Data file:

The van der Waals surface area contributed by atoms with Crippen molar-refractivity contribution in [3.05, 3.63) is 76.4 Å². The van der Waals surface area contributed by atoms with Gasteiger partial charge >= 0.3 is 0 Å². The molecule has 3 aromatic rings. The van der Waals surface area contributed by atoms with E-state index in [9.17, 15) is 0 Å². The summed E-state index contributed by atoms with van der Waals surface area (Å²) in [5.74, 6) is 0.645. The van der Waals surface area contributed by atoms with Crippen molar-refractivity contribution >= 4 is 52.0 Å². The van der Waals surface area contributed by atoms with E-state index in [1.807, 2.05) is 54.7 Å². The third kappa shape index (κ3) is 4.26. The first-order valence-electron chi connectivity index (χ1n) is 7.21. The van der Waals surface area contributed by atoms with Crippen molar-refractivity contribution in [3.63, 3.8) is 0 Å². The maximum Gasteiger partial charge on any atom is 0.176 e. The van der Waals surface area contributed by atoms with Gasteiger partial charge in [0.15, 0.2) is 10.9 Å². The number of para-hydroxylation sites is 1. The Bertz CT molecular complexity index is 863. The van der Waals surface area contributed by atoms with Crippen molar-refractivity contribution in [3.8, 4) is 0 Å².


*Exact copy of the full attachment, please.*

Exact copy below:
The van der Waals surface area contributed by atoms with Crippen molar-refractivity contribution in [3.05, 3.63) is 76.4 Å². The van der Waals surface area contributed by atoms with Gasteiger partial charge >= 0.3 is 0 Å². The molecule has 3 aromatic rings. The van der Waals surface area contributed by atoms with E-state index in [9.17, 15) is 0 Å². The summed E-state index contributed by atoms with van der Waals surface area (Å²) in [5.74, 6) is 0.645. The van der Waals surface area contributed by atoms with Crippen molar-refractivity contribution >= 4 is 52.0 Å². The van der Waals surface area contributed by atoms with E-state index in [1.807, 2.05) is 54.7 Å². The third kappa shape index (κ3) is 4.26. The first-order valence-electron chi connectivity index (χ1n) is 7.21. The van der Waals surface area contributed by atoms with Crippen molar-refractivity contribution in [3.63, 3.8) is 0 Å². The maximum Gasteiger partial charge on any atom is 0.176 e. The van der Waals surface area contributed by atoms with Gasteiger partial charge in [0.15, 0.2) is 10.9 Å². The number of para-hydroxylation sites is 1. The Bertz CT molecular complexity index is 863. The van der Waals surface area contributed by atoms with Crippen molar-refractivity contribution in [3.8, 4) is 0 Å².